There are about 230,000 registered non-profit organisations (NPOs) in South Africa, and getting involved as a board member could make a considerable difference to their sustainability. Join up and make a difference – but avoid some common pitfalls.
Most organisations, whatever sector they function in, seek board members who will add value to their operation through experience, and specific expertise. This could take the form of a sought-after qualification, or a skills set that is currently lacking on the board. Increasingly, they also seek the ability to be independent. For many who play strategic roles, close proximity to a founder, shareholder or management can be a step too close. There is a need for independent objectivity, as board members apply their minds independently for the benefit of the organisation. It’s worth reiterating too that a board member’s input is for the benefit of the organisation as a legal entity, and not for the shareholders.
Exercising your fiduciary (trustee) duties comes with serious consequences, not only at an organisational but at a personal level. As a potential board member, you need to be beyond reproach; if you have a somewhat chequered past the chances are you will lack credibility. You must have the highest level of integrity.
I have encountered a case where a charismatic founder deemed it acceptable to use funds for personal use, and strong and independent trustees averted this. Over the last few years, matters have improved, with the King IV guide on good corporate governance for NPOs underpinning the need for transparency and integrity among directors and board members
For-profit and NPO’s fiduciary responsibilities are the same, but there is the difference that some NPOs turn to board members for funding. In the USA and Europe, for example, there are expectations that if you are on an NPO board you will also provide some funding. In South Africa, this could pose some conflict if you are both a donor and board member, and this needs to be managed.
It is also important for fiduciaries (trustees) to not get involved in day-to-day operations of an organisation. While they may be curious to follow how matters are unfolding, input must be kept at a strategic level. There needs to be trust between fiduciaries and management in order to have a functional arrangement. If that trust breaks down, one party has to go.
Also recognise that a trustee must ensure that they are not over-committed. In the early days of democracy, many individuals took up 20-30 memberships and moved from one board to another. Now, with greater recognition of the need for corporate governance, nobody should hold more than four positions on boards, so that you are able to apply your mind properly to preparation, and ensure you participate meaningfully in maintaining good governance practice within the organisation. Organisations must ensure that board members can fulfil their roles effectively.
Finally, board members should ensure they don’t overstay their welcome. Sometimes they are in their posts for 10-15 years and, when optics change in society ‒ economically and politically ‒ the most dignified thing they can do is to know when it’s time to leave.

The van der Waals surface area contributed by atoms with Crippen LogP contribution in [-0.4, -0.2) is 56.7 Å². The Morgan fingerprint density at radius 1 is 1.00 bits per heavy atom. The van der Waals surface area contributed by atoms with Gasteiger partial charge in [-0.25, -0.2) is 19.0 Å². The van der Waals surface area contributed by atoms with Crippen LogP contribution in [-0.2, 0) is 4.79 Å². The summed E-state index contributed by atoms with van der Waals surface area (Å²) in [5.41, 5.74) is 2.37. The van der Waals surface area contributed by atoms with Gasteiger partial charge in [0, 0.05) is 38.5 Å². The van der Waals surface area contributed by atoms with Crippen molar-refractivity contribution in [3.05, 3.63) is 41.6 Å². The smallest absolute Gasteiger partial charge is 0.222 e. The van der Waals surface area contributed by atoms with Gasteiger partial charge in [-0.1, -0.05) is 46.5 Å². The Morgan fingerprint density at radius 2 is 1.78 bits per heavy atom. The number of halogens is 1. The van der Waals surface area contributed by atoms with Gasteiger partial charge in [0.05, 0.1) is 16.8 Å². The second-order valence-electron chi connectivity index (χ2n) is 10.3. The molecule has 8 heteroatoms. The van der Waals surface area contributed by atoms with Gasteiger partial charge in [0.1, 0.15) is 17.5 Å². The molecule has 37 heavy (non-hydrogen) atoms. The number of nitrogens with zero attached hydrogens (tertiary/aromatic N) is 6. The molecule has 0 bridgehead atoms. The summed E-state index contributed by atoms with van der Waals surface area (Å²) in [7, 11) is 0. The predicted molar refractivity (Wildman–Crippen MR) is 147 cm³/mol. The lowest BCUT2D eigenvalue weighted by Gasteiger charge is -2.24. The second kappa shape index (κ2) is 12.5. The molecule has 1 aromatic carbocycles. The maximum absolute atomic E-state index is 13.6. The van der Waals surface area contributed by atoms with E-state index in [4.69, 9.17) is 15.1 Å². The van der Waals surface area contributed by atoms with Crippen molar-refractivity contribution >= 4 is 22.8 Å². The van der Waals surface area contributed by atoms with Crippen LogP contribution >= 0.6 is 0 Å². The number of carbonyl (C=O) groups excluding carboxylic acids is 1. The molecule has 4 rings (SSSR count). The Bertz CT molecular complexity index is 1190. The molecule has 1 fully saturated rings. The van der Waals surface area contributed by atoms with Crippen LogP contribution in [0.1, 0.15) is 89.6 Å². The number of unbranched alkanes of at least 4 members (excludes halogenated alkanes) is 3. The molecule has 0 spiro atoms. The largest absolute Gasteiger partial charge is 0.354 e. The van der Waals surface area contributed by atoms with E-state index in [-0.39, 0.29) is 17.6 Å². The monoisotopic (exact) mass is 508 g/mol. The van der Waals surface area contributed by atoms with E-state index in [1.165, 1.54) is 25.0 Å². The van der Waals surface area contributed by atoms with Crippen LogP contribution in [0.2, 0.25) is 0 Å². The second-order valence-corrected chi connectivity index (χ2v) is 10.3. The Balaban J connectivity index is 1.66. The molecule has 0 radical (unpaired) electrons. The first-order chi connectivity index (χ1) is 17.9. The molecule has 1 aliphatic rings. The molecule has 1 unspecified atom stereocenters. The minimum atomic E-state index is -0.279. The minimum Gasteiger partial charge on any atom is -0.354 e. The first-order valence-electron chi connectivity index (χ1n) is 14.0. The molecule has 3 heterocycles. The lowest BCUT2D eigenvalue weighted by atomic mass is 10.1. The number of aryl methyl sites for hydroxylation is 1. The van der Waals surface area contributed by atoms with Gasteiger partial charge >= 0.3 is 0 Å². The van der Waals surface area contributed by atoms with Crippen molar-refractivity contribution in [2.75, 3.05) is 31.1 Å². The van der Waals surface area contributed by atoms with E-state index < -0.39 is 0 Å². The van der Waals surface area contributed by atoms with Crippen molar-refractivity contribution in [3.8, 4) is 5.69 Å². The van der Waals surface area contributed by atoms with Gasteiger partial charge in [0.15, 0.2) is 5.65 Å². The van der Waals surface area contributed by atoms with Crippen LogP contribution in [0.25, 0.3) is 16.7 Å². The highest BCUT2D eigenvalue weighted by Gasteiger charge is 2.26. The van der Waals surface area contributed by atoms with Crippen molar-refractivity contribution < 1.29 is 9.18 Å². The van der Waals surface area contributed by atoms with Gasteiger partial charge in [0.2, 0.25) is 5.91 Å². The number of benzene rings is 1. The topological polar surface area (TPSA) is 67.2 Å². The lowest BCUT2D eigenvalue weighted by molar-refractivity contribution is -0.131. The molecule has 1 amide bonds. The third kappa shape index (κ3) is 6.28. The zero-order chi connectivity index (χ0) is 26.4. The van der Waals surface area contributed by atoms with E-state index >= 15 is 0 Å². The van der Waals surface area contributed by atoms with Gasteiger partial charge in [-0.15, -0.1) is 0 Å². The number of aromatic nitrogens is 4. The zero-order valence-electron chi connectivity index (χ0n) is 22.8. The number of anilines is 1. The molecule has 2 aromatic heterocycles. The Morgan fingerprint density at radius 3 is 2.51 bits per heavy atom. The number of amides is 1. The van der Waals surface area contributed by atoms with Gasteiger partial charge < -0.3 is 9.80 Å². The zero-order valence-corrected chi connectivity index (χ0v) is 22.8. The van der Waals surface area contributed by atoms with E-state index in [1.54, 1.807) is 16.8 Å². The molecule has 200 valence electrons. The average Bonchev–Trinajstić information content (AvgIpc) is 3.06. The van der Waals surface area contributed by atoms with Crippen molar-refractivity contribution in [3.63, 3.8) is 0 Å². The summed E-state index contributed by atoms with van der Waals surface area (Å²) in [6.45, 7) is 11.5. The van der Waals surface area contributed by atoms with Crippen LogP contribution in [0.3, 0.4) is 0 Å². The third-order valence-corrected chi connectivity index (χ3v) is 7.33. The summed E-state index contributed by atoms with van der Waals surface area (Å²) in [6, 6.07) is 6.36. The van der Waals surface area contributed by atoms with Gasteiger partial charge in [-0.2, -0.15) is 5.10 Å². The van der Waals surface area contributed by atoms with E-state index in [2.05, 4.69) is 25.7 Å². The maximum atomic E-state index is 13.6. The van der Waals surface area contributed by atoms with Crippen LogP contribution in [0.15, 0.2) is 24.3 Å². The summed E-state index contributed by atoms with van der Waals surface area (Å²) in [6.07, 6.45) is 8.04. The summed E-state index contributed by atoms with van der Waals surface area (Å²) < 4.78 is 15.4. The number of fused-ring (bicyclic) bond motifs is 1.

Remuneration for board members varies. For-profit organisations might offer a sitting fee for attending meetings, plus other fees, with factors such as the number of branches and staff influencing payment.
For NPOs, the general ‘informal’ rule is that fiduciaries are not remunerated with a fee but are compensated for out of pocket expenses. There are exceptions, such as universities, where fiduciaries are remunerated in accordance with their level of expertise. It’s quid for pro for the expertise and commitment that people bring.
I also highly recommend getting in touch with the Institute of Directors South Africa, which is itself a long-standing NPO. It advocates for good corporate governance and provides training in fiduciary responsibilities, the Companies Act, King reports and related matters. Acquiring Certified or Chartered Director (SA) qualifications will give would-be Board members greater credibility.
Inyathelo, an NPO which contributes to the development of sustainable organisations and institutions, has many useful resources and services to help NPOs ensure good governance and effective board membership. The organisation offers publications, workshops, training, one on one clinic advisory sessions, and more, often free of charge.
For NPOs searching for trustees, the pool of potential NPO board members from diverse races, backgrounds and gender is much larger than 25-30 years ago. It is short-sighted for organisations to seek out only people who sound, look and act like them. The more diversity within a board, the more the trustees can open their eyes and minds to opportunities.
An NPO is likely to look for board members within an NPO environment, but I would like to challenge them to search within the private sector too. The more networks an NPO has in the private sector, the more fundraising it can initiate when those networks become established.
Also, in the early days of democracy, many sought to appoint people with the right political connections. That is still important, but it must not be the only criterion: the politics of the day change swiftly and may no longer serve the organisation.
In the case of NPOs seeking out board members, take heart that there are many well-qualified people who would like to assist. They can be found if you look in the right places. NPOs should align themselves with local organisations and join Chambers of Commerce. Senior corporate managers are always entering retirement, and given that people are living longer, there is a pool of talent out there for whom assisting an NPO could be an attractive proposition.
Part of giving back to society is also giving back to NPOs. If you have experience and expertise, participating in an NPO as a board member could be the right thing to do.